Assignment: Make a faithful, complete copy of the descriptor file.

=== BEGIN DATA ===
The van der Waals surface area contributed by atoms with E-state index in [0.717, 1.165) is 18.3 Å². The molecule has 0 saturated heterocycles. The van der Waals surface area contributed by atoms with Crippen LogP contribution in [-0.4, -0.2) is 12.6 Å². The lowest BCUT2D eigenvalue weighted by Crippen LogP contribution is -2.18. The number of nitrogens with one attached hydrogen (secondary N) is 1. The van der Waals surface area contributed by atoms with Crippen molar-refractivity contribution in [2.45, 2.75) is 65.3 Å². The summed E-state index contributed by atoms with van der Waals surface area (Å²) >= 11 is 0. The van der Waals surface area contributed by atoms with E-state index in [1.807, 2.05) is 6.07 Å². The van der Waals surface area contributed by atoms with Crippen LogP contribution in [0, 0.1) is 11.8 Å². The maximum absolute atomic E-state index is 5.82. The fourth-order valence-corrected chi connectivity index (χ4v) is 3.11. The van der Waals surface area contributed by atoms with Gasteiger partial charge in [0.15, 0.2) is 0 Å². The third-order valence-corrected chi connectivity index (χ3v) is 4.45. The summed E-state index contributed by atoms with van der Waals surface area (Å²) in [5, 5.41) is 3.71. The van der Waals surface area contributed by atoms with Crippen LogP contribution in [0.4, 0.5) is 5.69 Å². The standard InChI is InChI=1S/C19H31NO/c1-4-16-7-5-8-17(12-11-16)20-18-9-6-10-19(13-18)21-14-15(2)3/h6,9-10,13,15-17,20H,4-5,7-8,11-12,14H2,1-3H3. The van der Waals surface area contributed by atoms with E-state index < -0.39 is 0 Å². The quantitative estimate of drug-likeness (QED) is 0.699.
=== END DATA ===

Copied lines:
The van der Waals surface area contributed by atoms with E-state index in [0.717, 1.165) is 18.3 Å². The molecule has 0 saturated heterocycles. The van der Waals surface area contributed by atoms with Crippen LogP contribution in [-0.4, -0.2) is 12.6 Å². The lowest BCUT2D eigenvalue weighted by Crippen LogP contribution is -2.18. The number of nitrogens with one attached hydrogen (secondary N) is 1. The van der Waals surface area contributed by atoms with Crippen molar-refractivity contribution in [2.45, 2.75) is 65.3 Å². The summed E-state index contributed by atoms with van der Waals surface area (Å²) >= 11 is 0. The van der Waals surface area contributed by atoms with E-state index in [1.807, 2.05) is 6.07 Å². The van der Waals surface area contributed by atoms with Crippen LogP contribution in [0, 0.1) is 11.8 Å². The maximum absolute atomic E-state index is 5.82. The fourth-order valence-corrected chi connectivity index (χ4v) is 3.11. The van der Waals surface area contributed by atoms with Gasteiger partial charge in [0.15, 0.2) is 0 Å². The third-order valence-corrected chi connectivity index (χ3v) is 4.45. The summed E-state index contributed by atoms with van der Waals surface area (Å²) in [5, 5.41) is 3.71. The van der Waals surface area contributed by atoms with Crippen LogP contribution in [0.4, 0.5) is 5.69 Å². The standard InChI is InChI=1S/C19H31NO/c1-4-16-7-5-8-17(12-11-16)20-18-9-6-10-19(13-18)21-14-15(2)3/h6,9-10,13,15-17,20H,4-5,7-8,11-12,14H2,1-3H3. The van der Waals surface area contributed by atoms with E-state index < -0.39 is 0 Å². The quantitative estimate of drug-likeness (QED) is 0.699.